December 13, 2017
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Maine lawmakers want to place a deposit on Fireball nips, other miniature liquor bottles

By A.J. Higgins, Maine Public
Updated:
BDN File | BDN
BDN File | BDN
A bottle of Fireball Cinnamon Whiskey can be seen in this January 2016 file photo.

A little bottle is getting some big attention from the Maine Legislature.

“Nips” liquor bottles have moved from hotel minibars and airline service carts into convenience stores across Maine, and the discarded empties are piling up along the roadways. Lawmakers have proposed placing a deposit on the little containers.

Alberta Surdick, the Bangor Redemption and Discount Beverage Center’s general manager, is always anxious to increase business, but she’s not crazy about the prospect of her crews hand-sorting empty 50-milliliter booze bottles.

In fact, she said she questions the sanity of anyone who would even consider such an idea.

“I think they’re nuts — plain, pure and simple. They’re nuts,” she said.

Surdick’s team of more than a dozen sorters can quickly count and organize an onslaught of returnables as if it were second nature. She said throwing nips bottles into the disposable stream would bog down the works and increase labor costs.

“These guys are really used to the fact that they know how many they’re picking up in each hand as they’re counting them, be it two or three in each hand, and they’re counting by that,” she said. “These little bitty things? There’s no telling how many you’re going to grab in a handful. So they’ve really got to double their efforts as to what they’re looking at. Do we even take it? Do we have a distributor? Did it come from Maine?”

There are about a half-dozen bills seeking to expand Maine’s bottle bill to include not only nips bottles, but any bottle containing an alcoholic beverage that is smaller than 375 milliliters.

Most of the sponsors, including Democratic state Rep. Betty Austin of Skowhegan, say they have been approached by constituents who are annoyed by the emerging roadside litter problem.

“Different people who live in different areas of my town have even spoken about the bottles being there and that they’ve picked up a lot of bottles,” she said. “In fact, I was at a breakfast this morning, and a woman from Durham said she finds them all the time, so apparently it’s all over our state.”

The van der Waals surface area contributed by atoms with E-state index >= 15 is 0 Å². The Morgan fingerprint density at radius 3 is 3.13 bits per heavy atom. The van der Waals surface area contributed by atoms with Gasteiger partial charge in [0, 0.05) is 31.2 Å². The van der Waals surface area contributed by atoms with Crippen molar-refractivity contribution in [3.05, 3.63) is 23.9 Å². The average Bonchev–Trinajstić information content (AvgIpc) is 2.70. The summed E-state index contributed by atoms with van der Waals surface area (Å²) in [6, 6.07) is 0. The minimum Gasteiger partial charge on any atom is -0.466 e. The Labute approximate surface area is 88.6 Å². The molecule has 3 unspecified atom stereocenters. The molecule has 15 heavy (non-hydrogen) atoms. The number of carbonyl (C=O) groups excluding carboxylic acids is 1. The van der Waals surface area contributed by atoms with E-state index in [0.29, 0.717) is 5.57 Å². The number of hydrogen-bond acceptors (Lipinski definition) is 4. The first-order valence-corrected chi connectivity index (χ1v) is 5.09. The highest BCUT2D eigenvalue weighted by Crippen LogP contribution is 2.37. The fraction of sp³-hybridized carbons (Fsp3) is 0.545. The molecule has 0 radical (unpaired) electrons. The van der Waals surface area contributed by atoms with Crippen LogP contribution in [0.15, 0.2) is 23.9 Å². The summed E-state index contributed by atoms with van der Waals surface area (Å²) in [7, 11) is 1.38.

One of the returnable deposit expansion bills will be the focus of a public hearing Wednesday before the Legislature’s Environment and Natural Resources Committee.

Rep. Lance Harvell, a Farmington Republican and co-sponsor of LD 56, said there’s really only one way to get these recyclable containers off the road.

“If something’s worth something, when people are cleaning up the roads, they tend to either pick them up, or if it’s worth 5 cents, they don’t throw ‘em out,” he said. “That’s the idea behind these things is that, so far with the way we’ve done this in the past with other bottles, that’s been helpful in keeping those particular ones that have the deposit off the side of the road.”

But among the opponents are redemption centers and liquor distributors.

“First of all, as you can imagine, applying a label to a very small bottle like that is both difficult and very labor intensive — that affects the costs,” said Jay Hibbard, vice president of government relations for the Distilled Spirits Council of the United States.

Hibbard said Maine would be the only state besides Iowa to impose a returnable deposit on the small bottles, a process that would require the state’s liquor distributor to apply a deposit label to each bottle.

While there is a variety of potent beverages sold in 50-milliliter bottles being found throughout Maine, one brand — Fireball — accounts for far more sales than any other.

At Burby & Bates beverage center in Orono, manager Jeff Seney said the cinnamon-flavored whiskey is a preferred item among his younger customers and warrants its own custom freezer filled with 50-milliliter nips.

Seney said if Maine was to adopt a deposit on nips bottles, that could affect not just the demand but the supply as well.

“A lot of the big companies, they have a lot of pull, and if it’s going to cost them on their bottom line to add something in, they might just say, ‘Hey, we’re just not going to ship to Maine,’” he said.

And that would be another way to address the problem of discarded nips bottles littering the state’s highways.

This article appears through a media partnership with Maine Public.

 


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